Outings? One puppy can go along where you go much more often, because one puppy is welcome in a lot of places that couldn't handle two puppies. Like oh, say, your relatives' house for a family party. So instead of taking one pup along to that and then thinking up someplace else to take the other pup that day beforehand when you're rushed or afterward when you're tired, you get it done in one. Plus the puppy is with you, not home with no potty access.
At spay/neuter time, you can easily schedule the procedure for the ideal time for this pup, not having to compromise in order to prevent an accidental breeding. You also won't have to worry about separating the pups while each recovers from surgery. (Try doing that for two pups at once -- it's like running a hospital ward!)
Bonding with one puppy is easy-peasy when you do the right things. It happens naturally. It's work, yes, but it fits most people's lifestyles much more easily than trying to do the process with two. With good handling and training, your puppy naturally becomes a member of the family.
Enough puppy to go around? For maybe two weeks the kids might compete over who gets to play with the puppy. After that, the "new has worn off," and taking care of the puppy becomes work! The more people in the family to share the labor, the better. Make sure everyone knows exactly what their part is, so people aren't all hoping "someone else" will do it, and the dog goes untrained and uncared for.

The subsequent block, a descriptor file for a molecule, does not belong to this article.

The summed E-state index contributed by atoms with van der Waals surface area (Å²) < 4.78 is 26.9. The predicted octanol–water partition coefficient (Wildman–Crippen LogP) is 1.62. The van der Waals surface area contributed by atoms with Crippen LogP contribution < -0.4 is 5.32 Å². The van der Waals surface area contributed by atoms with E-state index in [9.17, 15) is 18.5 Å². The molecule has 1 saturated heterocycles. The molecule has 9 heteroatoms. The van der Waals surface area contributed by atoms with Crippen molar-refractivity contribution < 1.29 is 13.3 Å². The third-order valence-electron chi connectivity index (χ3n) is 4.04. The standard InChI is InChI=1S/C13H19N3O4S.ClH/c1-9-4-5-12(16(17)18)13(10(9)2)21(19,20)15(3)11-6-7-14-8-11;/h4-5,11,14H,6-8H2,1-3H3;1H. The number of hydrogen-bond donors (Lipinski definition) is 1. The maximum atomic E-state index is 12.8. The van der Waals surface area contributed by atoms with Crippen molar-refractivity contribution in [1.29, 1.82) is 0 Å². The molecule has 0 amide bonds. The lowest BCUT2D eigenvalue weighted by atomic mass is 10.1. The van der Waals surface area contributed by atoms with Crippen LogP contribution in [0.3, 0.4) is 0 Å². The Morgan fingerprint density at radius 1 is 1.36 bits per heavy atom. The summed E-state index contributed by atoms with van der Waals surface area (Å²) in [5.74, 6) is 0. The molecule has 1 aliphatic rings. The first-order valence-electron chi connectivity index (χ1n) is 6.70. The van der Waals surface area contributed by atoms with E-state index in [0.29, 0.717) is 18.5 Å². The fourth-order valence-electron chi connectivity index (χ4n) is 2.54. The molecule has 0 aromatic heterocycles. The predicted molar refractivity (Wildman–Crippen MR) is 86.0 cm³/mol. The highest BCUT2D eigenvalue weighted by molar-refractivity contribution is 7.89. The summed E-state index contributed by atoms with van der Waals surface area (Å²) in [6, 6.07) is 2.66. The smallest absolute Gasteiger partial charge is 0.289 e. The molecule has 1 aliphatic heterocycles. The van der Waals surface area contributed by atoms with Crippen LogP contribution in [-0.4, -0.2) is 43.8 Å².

Raising two puppies at the same time can be done, but...are you sure that's what you want to do? When you do a great job with one puppy, you may be surprised just how much love and enjoyment comes in that one little (but possibly very fast-growing!) package.
Kathy Diamond Davis is the author of the book Therapy Dogs: Training Your Dog to Reach Others. Should the training articles available here or elsewhere not be effective, contact your veterinarian. Veterinarians not specializing in behavior can eliminate medical causes of behavior problems. If no medical cause is found, your veterinarian can refer you to a colleague who specializes in behavior or a local behaviorist.
Copyright 2005 - 2006 by Kathy Diamond Davis. All rights reserved.